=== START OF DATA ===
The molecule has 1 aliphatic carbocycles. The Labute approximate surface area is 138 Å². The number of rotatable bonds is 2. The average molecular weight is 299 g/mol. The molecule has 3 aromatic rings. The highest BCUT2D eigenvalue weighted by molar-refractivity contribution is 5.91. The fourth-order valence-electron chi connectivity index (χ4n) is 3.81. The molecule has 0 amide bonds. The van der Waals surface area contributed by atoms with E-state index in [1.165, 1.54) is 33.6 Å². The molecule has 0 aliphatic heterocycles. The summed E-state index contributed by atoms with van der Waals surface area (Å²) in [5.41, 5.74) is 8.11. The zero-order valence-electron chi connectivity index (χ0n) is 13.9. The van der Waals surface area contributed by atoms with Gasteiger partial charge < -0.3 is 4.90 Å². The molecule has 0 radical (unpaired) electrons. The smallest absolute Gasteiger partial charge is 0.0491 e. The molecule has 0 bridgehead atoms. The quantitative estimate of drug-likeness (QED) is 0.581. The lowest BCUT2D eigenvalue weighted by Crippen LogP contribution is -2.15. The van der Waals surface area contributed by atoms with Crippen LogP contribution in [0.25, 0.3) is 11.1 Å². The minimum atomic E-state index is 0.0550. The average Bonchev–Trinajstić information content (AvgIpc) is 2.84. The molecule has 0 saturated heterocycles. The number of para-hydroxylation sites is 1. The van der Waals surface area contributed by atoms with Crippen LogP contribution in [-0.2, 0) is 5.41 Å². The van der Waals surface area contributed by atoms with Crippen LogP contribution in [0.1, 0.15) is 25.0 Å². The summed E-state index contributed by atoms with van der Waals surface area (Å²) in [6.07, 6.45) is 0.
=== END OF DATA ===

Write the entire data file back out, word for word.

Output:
The molecule has 1 aliphatic carbocycles. The Labute approximate surface area is 138 Å². The number of rotatable bonds is 2. The average molecular weight is 299 g/mol. The molecule has 3 aromatic rings. The highest BCUT2D eigenvalue weighted by molar-refractivity contribution is 5.91. The fourth-order valence-electron chi connectivity index (χ4n) is 3.81. The molecule has 0 amide bonds. The van der Waals surface area contributed by atoms with E-state index in [1.165, 1.54) is 33.6 Å². The molecule has 0 aliphatic heterocycles. The summed E-state index contributed by atoms with van der Waals surface area (Å²) in [5.41, 5.74) is 8.11. The zero-order valence-electron chi connectivity index (χ0n) is 13.9. The van der Waals surface area contributed by atoms with Gasteiger partial charge < -0.3 is 4.90 Å². The molecule has 0 radical (unpaired) electrons. The smallest absolute Gasteiger partial charge is 0.0491 e. The molecule has 0 bridgehead atoms. The quantitative estimate of drug-likeness (QED) is 0.581. The lowest BCUT2D eigenvalue weighted by Crippen LogP contribution is -2.15. The van der Waals surface area contributed by atoms with Crippen LogP contribution in [0.25, 0.3) is 11.1 Å². The minimum atomic E-state index is 0.0550. The average Bonchev–Trinajstić information content (AvgIpc) is 2.84. The molecule has 0 saturated heterocycles. The number of para-hydroxylation sites is 1. The van der Waals surface area contributed by atoms with Crippen LogP contribution in [-0.2, 0) is 5.41 Å². The van der Waals surface area contributed by atoms with Crippen LogP contribution in [0.1, 0.15) is 25.0 Å². The summed E-state index contributed by atoms with van der Waals surface area (Å²) in [6.07, 6.45) is 0.